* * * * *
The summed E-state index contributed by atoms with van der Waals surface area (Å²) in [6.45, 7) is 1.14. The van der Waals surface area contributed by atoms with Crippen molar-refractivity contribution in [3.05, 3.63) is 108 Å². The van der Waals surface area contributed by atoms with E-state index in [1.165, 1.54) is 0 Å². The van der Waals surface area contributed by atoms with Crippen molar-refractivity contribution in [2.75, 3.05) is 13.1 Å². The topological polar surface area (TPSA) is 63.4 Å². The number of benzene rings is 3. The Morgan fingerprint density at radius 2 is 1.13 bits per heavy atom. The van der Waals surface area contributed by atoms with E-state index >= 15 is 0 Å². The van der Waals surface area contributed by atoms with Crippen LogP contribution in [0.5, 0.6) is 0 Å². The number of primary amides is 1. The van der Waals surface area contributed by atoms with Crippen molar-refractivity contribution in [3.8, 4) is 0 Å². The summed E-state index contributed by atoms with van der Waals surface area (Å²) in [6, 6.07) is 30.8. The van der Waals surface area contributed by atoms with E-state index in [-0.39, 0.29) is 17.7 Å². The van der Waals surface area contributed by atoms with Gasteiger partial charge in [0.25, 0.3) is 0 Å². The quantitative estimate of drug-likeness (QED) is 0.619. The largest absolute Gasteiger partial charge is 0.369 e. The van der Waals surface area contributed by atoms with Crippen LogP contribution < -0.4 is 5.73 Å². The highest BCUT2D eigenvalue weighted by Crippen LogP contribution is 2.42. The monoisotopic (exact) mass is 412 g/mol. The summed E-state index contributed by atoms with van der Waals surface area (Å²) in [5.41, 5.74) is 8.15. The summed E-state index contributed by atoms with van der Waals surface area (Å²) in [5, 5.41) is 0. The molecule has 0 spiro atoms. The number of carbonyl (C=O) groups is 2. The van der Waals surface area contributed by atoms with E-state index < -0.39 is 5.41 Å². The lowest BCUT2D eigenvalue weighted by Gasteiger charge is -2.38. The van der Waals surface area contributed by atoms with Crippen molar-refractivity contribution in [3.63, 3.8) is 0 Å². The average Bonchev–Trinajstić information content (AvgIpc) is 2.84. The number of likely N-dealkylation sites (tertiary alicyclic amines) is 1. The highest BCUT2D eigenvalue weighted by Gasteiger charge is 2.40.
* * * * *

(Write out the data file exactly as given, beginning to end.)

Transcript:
The summed E-state index contributed by atoms with van der Waals surface area (Å²) in [6.45, 7) is 1.14. The van der Waals surface area contributed by atoms with Crippen molar-refractivity contribution in [3.05, 3.63) is 108 Å². The van der Waals surface area contributed by atoms with E-state index in [1.165, 1.54) is 0 Å². The van der Waals surface area contributed by atoms with Crippen molar-refractivity contribution in [2.75, 3.05) is 13.1 Å². The topological polar surface area (TPSA) is 63.4 Å². The number of benzene rings is 3. The Morgan fingerprint density at radius 2 is 1.13 bits per heavy atom. The van der Waals surface area contributed by atoms with E-state index >= 15 is 0 Å². The van der Waals surface area contributed by atoms with Crippen LogP contribution in [0.5, 0.6) is 0 Å². The number of primary amides is 1. The van der Waals surface area contributed by atoms with Crippen molar-refractivity contribution in [3.8, 4) is 0 Å². The summed E-state index contributed by atoms with van der Waals surface area (Å²) in [6, 6.07) is 30.8. The van der Waals surface area contributed by atoms with E-state index in [-0.39, 0.29) is 17.7 Å². The van der Waals surface area contributed by atoms with Gasteiger partial charge in [0.25, 0.3) is 0 Å². The quantitative estimate of drug-likeness (QED) is 0.619. The largest absolute Gasteiger partial charge is 0.369 e. The van der Waals surface area contributed by atoms with Crippen LogP contribution < -0.4 is 5.73 Å². The highest BCUT2D eigenvalue weighted by Crippen LogP contribution is 2.42. The monoisotopic (exact) mass is 412 g/mol. The summed E-state index contributed by atoms with van der Waals surface area (Å²) in [5.41, 5.74) is 8.15. The summed E-state index contributed by atoms with van der Waals surface area (Å²) in [5, 5.41) is 0. The molecule has 0 spiro atoms. The number of carbonyl (C=O) groups is 2. The van der Waals surface area contributed by atoms with E-state index < -0.39 is 5.41 Å². The lowest BCUT2D eigenvalue weighted by Gasteiger charge is -2.38. The van der Waals surface area contributed by atoms with Crippen molar-refractivity contribution in [3.63, 3.8) is 0 Å². The average Bonchev–Trinajstić information content (AvgIpc) is 2.84. The number of likely N-dealkylation sites (tertiary alicyclic amines) is 1. The highest BCUT2D eigenvalue weighted by Gasteiger charge is 2.40.